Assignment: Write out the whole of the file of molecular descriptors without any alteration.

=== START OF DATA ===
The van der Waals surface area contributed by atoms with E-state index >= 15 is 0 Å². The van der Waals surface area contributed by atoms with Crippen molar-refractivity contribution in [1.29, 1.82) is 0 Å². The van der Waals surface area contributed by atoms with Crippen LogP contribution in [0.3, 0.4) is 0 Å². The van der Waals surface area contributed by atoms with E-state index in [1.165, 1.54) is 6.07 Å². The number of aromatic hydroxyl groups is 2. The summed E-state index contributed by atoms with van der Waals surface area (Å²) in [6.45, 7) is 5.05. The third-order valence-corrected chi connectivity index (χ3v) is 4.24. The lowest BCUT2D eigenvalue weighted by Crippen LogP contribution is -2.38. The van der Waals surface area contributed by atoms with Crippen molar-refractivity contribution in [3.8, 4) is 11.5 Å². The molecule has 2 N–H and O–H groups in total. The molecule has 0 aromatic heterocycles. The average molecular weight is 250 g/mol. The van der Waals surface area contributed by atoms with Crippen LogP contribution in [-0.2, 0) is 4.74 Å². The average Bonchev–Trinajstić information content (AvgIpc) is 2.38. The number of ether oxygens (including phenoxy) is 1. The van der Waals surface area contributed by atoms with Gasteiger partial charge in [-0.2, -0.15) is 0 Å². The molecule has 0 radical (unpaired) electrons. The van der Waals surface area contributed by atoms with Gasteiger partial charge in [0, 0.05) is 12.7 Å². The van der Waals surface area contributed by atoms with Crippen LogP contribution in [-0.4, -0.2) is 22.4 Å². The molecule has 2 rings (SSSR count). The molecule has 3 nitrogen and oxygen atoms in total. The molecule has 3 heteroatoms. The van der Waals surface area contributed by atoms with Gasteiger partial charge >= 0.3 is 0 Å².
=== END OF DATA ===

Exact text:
The van der Waals surface area contributed by atoms with E-state index >= 15 is 0 Å². The van der Waals surface area contributed by atoms with Crippen molar-refractivity contribution in [1.29, 1.82) is 0 Å². The van der Waals surface area contributed by atoms with Crippen LogP contribution in [0.3, 0.4) is 0 Å². The van der Waals surface area contributed by atoms with E-state index in [1.165, 1.54) is 6.07 Å². The number of aromatic hydroxyl groups is 2. The summed E-state index contributed by atoms with van der Waals surface area (Å²) in [6.45, 7) is 5.05. The third-order valence-corrected chi connectivity index (χ3v) is 4.24. The lowest BCUT2D eigenvalue weighted by Crippen LogP contribution is -2.38. The van der Waals surface area contributed by atoms with Crippen molar-refractivity contribution in [3.8, 4) is 11.5 Å². The molecule has 2 N–H and O–H groups in total. The molecule has 0 aromatic heterocycles. The average molecular weight is 250 g/mol. The van der Waals surface area contributed by atoms with Crippen LogP contribution in [-0.2, 0) is 4.74 Å². The average Bonchev–Trinajstić information content (AvgIpc) is 2.38. The number of ether oxygens (including phenoxy) is 1. The van der Waals surface area contributed by atoms with Gasteiger partial charge in [-0.2, -0.15) is 0 Å². The molecule has 0 radical (unpaired) electrons. The van der Waals surface area contributed by atoms with Gasteiger partial charge in [0, 0.05) is 12.7 Å². The van der Waals surface area contributed by atoms with Crippen LogP contribution in [-0.4, -0.2) is 22.4 Å². The molecule has 2 rings (SSSR count). The molecule has 3 nitrogen and oxygen atoms in total. The molecule has 3 heteroatoms. The van der Waals surface area contributed by atoms with Gasteiger partial charge >= 0.3 is 0 Å².